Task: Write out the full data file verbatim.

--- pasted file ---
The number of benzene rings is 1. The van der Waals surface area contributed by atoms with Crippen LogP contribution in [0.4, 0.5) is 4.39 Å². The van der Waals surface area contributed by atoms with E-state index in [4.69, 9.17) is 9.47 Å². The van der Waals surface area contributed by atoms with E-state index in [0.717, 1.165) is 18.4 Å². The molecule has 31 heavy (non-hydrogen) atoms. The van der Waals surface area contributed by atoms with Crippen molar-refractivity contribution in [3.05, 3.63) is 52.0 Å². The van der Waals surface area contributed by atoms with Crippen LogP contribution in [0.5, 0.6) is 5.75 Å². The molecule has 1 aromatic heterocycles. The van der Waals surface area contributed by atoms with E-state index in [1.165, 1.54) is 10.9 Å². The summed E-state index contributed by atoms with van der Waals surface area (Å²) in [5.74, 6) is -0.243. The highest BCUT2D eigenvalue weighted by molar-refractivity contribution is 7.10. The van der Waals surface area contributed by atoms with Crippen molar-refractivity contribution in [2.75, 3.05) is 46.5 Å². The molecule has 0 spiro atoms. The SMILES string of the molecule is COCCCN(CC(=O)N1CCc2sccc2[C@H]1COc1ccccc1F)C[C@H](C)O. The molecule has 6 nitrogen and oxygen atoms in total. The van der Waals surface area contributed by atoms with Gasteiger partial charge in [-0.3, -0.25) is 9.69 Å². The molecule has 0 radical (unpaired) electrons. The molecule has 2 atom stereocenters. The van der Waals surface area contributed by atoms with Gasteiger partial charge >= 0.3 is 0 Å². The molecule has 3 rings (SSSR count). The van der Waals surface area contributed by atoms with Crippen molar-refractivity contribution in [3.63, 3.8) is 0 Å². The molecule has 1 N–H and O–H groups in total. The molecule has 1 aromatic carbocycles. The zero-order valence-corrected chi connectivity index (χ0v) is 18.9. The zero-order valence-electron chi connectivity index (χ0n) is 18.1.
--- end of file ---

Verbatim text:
The number of benzene rings is 1. The van der Waals surface area contributed by atoms with Crippen LogP contribution in [0.4, 0.5) is 4.39 Å². The van der Waals surface area contributed by atoms with E-state index in [4.69, 9.17) is 9.47 Å². The van der Waals surface area contributed by atoms with E-state index in [0.717, 1.165) is 18.4 Å². The molecule has 31 heavy (non-hydrogen) atoms. The van der Waals surface area contributed by atoms with Crippen molar-refractivity contribution in [3.05, 3.63) is 52.0 Å². The van der Waals surface area contributed by atoms with Crippen LogP contribution in [0.5, 0.6) is 5.75 Å². The molecule has 1 aromatic heterocycles. The van der Waals surface area contributed by atoms with E-state index in [1.165, 1.54) is 10.9 Å². The summed E-state index contributed by atoms with van der Waals surface area (Å²) in [5.74, 6) is -0.243. The highest BCUT2D eigenvalue weighted by molar-refractivity contribution is 7.10. The van der Waals surface area contributed by atoms with Crippen molar-refractivity contribution in [2.75, 3.05) is 46.5 Å². The molecule has 0 spiro atoms. The SMILES string of the molecule is COCCCN(CC(=O)N1CCc2sccc2[C@H]1COc1ccccc1F)C[C@H](C)O. The molecule has 6 nitrogen and oxygen atoms in total. The van der Waals surface area contributed by atoms with Gasteiger partial charge in [-0.3, -0.25) is 9.69 Å². The molecule has 0 radical (unpaired) electrons. The molecule has 2 atom stereocenters. The van der Waals surface area contributed by atoms with Gasteiger partial charge >= 0.3 is 0 Å². The molecule has 3 rings (SSSR count). The van der Waals surface area contributed by atoms with Crippen molar-refractivity contribution in [3.63, 3.8) is 0 Å². The molecule has 1 N–H and O–H groups in total. The molecule has 1 aromatic carbocycles. The zero-order valence-corrected chi connectivity index (χ0v) is 18.9. The zero-order valence-electron chi connectivity index (χ0n) is 18.1.